Not measuring: Even if you think you know what size of oven you need, measure anyway. Measure height, width, and depth. Measure any gaps you have, too. Even a typical “30-inch” gas range isn’t always exactly 30 inches (they tend to be a bit more, varying by model and brand), so it’s important that you measure and then double-check the dimensions of the range before you buy.

Not getting help with installations: If you aren’t sure how to hook up a gas range, or don’t have a few people to help you move it into place, then seriously consider paying extra for installation services or hiring a contractor to help out (installation typically costs $100 to $200). You don’t want to damage your floors or new range, and you really don’t want to accidentally damage your gas line.

What Else You Should Think About

When you buy the best gas range, it will come with basic installation instructions, but don’t be afraid to call up someone more experience if you’ve never worked with gas lines before. It’s not exactly a difficult project, but it does require carefully following instructions and moving a very heavy appliance, so we encourage getting some help.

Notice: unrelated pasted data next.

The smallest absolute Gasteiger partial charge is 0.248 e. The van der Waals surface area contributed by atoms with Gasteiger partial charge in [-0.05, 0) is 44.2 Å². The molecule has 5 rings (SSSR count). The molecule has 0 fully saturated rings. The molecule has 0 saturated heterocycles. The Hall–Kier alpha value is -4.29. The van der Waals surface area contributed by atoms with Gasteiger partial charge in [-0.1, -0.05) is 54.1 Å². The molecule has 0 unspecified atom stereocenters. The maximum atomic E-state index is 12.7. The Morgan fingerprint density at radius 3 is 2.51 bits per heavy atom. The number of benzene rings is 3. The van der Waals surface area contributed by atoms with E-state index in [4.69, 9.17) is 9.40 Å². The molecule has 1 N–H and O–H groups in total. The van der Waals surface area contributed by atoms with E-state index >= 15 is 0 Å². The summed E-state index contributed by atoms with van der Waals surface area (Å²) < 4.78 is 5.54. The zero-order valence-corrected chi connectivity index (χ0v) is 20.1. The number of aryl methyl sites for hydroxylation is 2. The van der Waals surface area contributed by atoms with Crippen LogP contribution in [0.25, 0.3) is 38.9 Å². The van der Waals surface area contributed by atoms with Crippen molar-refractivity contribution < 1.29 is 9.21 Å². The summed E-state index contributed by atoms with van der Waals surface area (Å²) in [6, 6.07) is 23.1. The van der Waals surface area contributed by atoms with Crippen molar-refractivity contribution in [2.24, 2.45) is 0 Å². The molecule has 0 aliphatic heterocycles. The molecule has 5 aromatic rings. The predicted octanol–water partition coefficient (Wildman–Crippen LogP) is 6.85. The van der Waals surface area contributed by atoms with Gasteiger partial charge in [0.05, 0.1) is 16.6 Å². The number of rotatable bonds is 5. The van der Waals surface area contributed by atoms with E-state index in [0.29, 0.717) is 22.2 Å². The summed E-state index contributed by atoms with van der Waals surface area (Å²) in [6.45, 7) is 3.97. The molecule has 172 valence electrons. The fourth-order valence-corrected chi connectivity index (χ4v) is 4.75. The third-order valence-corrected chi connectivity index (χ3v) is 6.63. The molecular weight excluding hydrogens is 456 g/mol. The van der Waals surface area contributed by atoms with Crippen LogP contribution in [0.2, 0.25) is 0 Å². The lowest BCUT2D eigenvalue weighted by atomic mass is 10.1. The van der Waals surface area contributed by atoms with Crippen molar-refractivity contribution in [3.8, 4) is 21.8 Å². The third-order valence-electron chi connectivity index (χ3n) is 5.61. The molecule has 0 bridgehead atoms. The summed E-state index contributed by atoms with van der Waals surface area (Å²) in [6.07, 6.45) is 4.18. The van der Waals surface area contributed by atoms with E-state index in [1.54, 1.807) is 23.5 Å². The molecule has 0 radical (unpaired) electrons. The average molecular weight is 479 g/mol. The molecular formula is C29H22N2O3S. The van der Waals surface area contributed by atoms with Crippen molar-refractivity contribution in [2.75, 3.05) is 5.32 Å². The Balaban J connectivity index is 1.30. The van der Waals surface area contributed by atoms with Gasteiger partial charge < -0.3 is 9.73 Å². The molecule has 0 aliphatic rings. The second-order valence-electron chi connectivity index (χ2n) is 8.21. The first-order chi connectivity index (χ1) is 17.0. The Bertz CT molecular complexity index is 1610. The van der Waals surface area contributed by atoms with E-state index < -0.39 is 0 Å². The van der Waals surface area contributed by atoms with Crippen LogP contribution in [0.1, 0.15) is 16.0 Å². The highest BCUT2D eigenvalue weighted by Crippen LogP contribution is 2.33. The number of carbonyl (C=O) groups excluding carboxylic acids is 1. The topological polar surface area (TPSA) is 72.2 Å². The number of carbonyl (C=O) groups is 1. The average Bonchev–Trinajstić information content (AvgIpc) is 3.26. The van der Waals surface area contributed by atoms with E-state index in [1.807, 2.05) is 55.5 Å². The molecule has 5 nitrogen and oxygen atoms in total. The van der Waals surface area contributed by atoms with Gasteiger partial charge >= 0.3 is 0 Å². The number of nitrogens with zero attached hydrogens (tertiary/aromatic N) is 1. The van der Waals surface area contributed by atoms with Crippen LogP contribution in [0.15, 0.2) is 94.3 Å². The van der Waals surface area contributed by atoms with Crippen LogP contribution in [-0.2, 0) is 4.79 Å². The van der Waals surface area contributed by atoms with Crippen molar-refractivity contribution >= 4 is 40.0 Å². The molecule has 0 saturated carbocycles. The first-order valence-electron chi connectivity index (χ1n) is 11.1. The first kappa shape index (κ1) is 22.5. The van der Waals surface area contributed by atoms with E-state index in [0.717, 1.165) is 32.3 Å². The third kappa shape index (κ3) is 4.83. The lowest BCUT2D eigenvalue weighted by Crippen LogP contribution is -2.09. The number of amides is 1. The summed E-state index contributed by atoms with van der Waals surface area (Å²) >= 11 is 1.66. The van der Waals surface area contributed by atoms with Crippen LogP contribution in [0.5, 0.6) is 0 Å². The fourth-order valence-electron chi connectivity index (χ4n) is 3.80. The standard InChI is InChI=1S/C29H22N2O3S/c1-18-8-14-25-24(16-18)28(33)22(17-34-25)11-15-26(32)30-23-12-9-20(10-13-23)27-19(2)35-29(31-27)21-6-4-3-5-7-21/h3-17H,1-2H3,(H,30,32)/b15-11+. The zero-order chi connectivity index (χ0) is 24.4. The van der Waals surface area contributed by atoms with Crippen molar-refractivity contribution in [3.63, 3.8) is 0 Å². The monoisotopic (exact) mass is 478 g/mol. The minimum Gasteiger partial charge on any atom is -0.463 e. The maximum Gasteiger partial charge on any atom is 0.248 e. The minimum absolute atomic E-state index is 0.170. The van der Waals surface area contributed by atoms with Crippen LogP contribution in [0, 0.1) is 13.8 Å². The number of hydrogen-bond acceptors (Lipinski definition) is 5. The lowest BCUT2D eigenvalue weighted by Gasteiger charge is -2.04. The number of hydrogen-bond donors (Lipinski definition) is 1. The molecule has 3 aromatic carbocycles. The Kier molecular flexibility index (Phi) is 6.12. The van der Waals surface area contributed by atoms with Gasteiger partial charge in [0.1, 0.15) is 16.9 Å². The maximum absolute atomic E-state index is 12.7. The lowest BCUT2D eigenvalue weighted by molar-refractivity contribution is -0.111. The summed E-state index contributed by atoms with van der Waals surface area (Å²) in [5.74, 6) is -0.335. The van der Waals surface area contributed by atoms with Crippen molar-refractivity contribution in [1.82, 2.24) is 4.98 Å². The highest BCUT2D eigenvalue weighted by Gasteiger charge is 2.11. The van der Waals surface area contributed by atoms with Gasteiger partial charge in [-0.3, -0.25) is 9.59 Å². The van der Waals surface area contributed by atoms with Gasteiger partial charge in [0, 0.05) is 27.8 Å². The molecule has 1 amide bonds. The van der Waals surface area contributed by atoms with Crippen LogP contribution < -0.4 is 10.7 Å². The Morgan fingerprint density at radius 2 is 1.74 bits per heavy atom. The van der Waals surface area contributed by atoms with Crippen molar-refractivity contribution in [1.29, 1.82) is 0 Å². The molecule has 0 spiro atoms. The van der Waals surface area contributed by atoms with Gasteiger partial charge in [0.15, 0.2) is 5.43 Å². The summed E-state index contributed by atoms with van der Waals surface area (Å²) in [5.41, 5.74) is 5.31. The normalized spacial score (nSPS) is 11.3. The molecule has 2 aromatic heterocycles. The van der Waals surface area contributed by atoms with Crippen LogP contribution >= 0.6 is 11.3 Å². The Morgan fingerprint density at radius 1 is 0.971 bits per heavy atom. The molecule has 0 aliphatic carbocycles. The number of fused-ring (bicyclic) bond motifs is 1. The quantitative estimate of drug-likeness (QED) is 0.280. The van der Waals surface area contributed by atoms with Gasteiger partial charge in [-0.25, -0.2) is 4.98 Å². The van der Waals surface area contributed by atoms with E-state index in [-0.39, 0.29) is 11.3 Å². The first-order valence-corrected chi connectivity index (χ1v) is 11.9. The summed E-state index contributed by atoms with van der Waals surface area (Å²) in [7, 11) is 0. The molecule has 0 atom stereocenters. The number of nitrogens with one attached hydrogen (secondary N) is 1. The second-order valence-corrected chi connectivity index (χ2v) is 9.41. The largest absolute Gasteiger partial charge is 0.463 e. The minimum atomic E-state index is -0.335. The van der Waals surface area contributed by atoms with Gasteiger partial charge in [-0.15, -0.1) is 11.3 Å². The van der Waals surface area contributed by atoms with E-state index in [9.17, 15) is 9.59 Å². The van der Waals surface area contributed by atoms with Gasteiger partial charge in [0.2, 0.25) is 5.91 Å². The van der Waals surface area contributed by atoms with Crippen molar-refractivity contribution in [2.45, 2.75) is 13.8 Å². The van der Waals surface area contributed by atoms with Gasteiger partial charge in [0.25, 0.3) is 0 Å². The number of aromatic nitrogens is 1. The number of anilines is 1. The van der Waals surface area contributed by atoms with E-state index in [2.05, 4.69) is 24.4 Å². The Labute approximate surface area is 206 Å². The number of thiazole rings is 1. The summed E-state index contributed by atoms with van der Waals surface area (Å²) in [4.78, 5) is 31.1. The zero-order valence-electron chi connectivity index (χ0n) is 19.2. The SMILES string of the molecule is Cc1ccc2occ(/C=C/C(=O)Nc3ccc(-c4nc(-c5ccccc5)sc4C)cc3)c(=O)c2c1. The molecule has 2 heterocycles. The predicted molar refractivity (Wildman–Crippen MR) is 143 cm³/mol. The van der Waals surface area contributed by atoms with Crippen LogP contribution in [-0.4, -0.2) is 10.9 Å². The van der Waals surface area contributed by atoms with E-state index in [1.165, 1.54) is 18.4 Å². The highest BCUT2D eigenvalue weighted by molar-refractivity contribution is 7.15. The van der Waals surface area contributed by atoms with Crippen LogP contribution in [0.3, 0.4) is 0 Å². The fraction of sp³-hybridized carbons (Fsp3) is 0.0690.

Also note that we just scratched the surface on what’s available on today’s gas ranges. From high-tech smart thermometers to intelligent countertop ovens, there are a lot of devices and features out there than make great accessories to a new range. And speaking of accessories, you may want to take a look at the best over the range microwaves if you also need a new microwave to complement your range. Or if your mind is more on cooking projects, check out the best chef knives of 2019 to up your kitchen game!

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Tyler Lacoma

When he isn't enjoying the beautiful Northwest outdoors, you can find Tyler on business and tech sites, writing about the latest news, analyzing trends, and generally making the Internet a more interesting place.